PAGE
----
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Union Sportsmen’s Alliance Hosts Family Campout at Montgomery Bell State Park

June 20, 2017 in Conservation News, General, Press Release

More than 200 youth and adults turned out for a weekend packed with outdoor activities at the Union Sportsmen’s Alliance’s (USA) first Family Campout at Montgomery Bell State Park in Burns, Tenn., on June 10 and 11.

According to the Outdoor Foundation’s study on youth participation in the outdoors, the U.S. is facing an unprecedented public health and conservation problem as the American childhood has rapidly moved indoors amidst changing technological and social landscapes. Reconnecting youth with the outdoors is critical to the health of future generations as well as the health of our natural landscapes.

The USA’s Family Campout engaged both youth and adults in hands-on activities including a youth fishing derby, wildlife calling contest, snake and birds of prey exhibition and conservation education. Many youth got the chance to shoot a bow for the first time thanks to a mobile archery unit provided by the Tennessee Wildlife Resources Agency (TWRA). Participants also enjoyed delicious meals, and youth received fishing gear and t-shirts.

The free, public event was made possible with support from the Nashville Building and Construction Trades Council (BCTC), Tennessee AFL-CIO Labor Council, Pure Fishing, Montgomery Bell State Park and the TWRA. Nashville BCTC President Anthony Nicholson and Tennessee AFL-CIO Labor Council President Billy Dycus were instrumental in the success of the event from promotion to volunteer recruitment to coordination.

“As we grow our community outreach programs, we want to create fun, safe learning environments that enable families to spend more time enjoying the great outdoors,” said Scott Vance, CEO & Executive Director of the Union Sportsmen’s Alliance. “Our first Family Campout at Montgomery Bell State Park accomplished just that. We’re thrilled to have brought together more than 200 youth and adults for activities that will leave a lasting impression and inspire a love of the great outdoors.”

Less than an hour drive west of Nashville, Montgomery Bell State Park has been the site of several USA Work Boots on the Ground projects, which bring together union volunteers to tackle conservation projects that improve and enhance public access to the outdoors, wildlife habitats and outdoor experiences for communities across America. In 2013, USA volunteers rebuilt a bridge at the park that was washed away in the 2010 flood, and in 2015, they restored a cabin utilized by local Boy Scouts that was built by the Civilian Conservation Corps in 1937.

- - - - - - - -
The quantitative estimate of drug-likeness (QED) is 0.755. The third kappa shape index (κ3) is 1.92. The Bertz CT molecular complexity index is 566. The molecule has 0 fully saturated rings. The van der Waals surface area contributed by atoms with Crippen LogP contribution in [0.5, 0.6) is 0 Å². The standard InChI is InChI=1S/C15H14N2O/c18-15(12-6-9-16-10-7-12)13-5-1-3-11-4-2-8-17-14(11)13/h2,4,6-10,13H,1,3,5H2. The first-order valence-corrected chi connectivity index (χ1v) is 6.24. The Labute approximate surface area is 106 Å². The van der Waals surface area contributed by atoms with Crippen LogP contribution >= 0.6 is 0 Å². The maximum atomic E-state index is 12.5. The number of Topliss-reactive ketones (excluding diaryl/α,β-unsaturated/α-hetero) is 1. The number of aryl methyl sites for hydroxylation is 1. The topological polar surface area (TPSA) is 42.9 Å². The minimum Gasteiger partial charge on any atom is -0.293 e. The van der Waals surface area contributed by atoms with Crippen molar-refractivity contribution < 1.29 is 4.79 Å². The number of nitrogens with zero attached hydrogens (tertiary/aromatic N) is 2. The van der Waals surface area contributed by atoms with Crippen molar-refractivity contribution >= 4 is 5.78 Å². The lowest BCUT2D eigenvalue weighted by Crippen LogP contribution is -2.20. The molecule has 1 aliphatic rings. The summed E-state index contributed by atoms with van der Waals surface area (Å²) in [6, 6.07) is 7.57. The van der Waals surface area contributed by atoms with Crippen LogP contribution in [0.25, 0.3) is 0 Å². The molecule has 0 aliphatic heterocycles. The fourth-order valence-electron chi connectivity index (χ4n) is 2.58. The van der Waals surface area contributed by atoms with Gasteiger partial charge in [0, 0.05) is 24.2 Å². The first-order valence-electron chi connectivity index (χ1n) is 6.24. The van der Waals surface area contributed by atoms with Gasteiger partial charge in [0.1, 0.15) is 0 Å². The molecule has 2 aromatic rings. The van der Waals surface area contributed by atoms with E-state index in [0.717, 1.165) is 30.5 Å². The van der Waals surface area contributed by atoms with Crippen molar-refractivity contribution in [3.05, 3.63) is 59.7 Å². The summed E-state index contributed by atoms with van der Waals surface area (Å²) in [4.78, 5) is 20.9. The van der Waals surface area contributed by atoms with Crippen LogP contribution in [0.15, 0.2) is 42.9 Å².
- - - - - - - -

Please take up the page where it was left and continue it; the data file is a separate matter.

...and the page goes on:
Click HERE for more photos.

USA and Kentucky American Water Dedicate New Pier with Ribbon Cutting & Family Fishing Day

May 16, 2017 in Conservation News, Press Release, Work Boots On The Ground

Franklin, TN — More than 180 youth wet their lines at a fishing event at Jacobson Park in Lexington, Kentucky, on May 13 hosted by the Union Sportsmen’s Alliance (USA) and Kentucky American Water to celebrate the park’s volunteer-constructed fishing pier, which was dedicated on May 12.

The new handicap accessible/ADA compliant pier and sidewalk, valued at more than $33,500, was a joint effort between the USA’s Work Boots on the Ground (WBG) program and the American Water Charitable Foundation’s (AWCF) Building Better Communities Initiative. The pier is one of six projects funded through a $150,000 grant from AWCF to support USA volunteer projects that improve access to water-based recreation activities.

Union volunteers from the National Conference of Fireman and Oilers (NCFO) Local 32BJ SEIU, Central Kentucky Building and Construction Trades Council (BCTC) and Laborers Local 189 donated approximately 414 hours to excavate and form the site, pour concrete, assemble the pier sections and install handrails, wrapping up the project in December 2016.

On Friday, USA, Kentucky American Water and Lexington Parks and Recreation staff along with union volunteers gathered under a pavilion, due to heavy rain, to dedicate the fishing pier with a speaking presentation, ribbon cutting and plaque unveiling.

“The ribbon cutting marked the completion of the fourth project the Union Sportsmen’s Alliance completed with funding from American Water Charitable Foundation,” said USA CEO and Executive Director Scott Vance. “USA conservation projects and accompanying community outreach events like the free family fishing day allow union members to give back to their local communities – something they are passionate about.”

On Saturday morning, youth and adults from across the community lined the banks of Jacobson Park reservoir to cast for channel catfish and trout with new fishing rods and reels, tackle and tackle boxes provided free to all the kids who attended through the USA’s partnership with Pure Fishing. USA, Kentucky American Water and Lexington Park and Recreation staff along with volunteers from Kentucky Laborers’ District Council and LIUNA Local 189 provided instruction and assistance to participants, including many first-time anglers.

As the USA celebrates its 10th anniversary this year, it is nearing its 100th WBG project. The WBG program brings together skilled union volunteers to tackle community-based conservation projects that improve public access to the outdoors, conserve wildlife habitats, restore America’s parks and mentor youth in the outdoors. The fishing event at Jacobson Park marked the USA’s 15th youth fishing event and the first in Kentucky.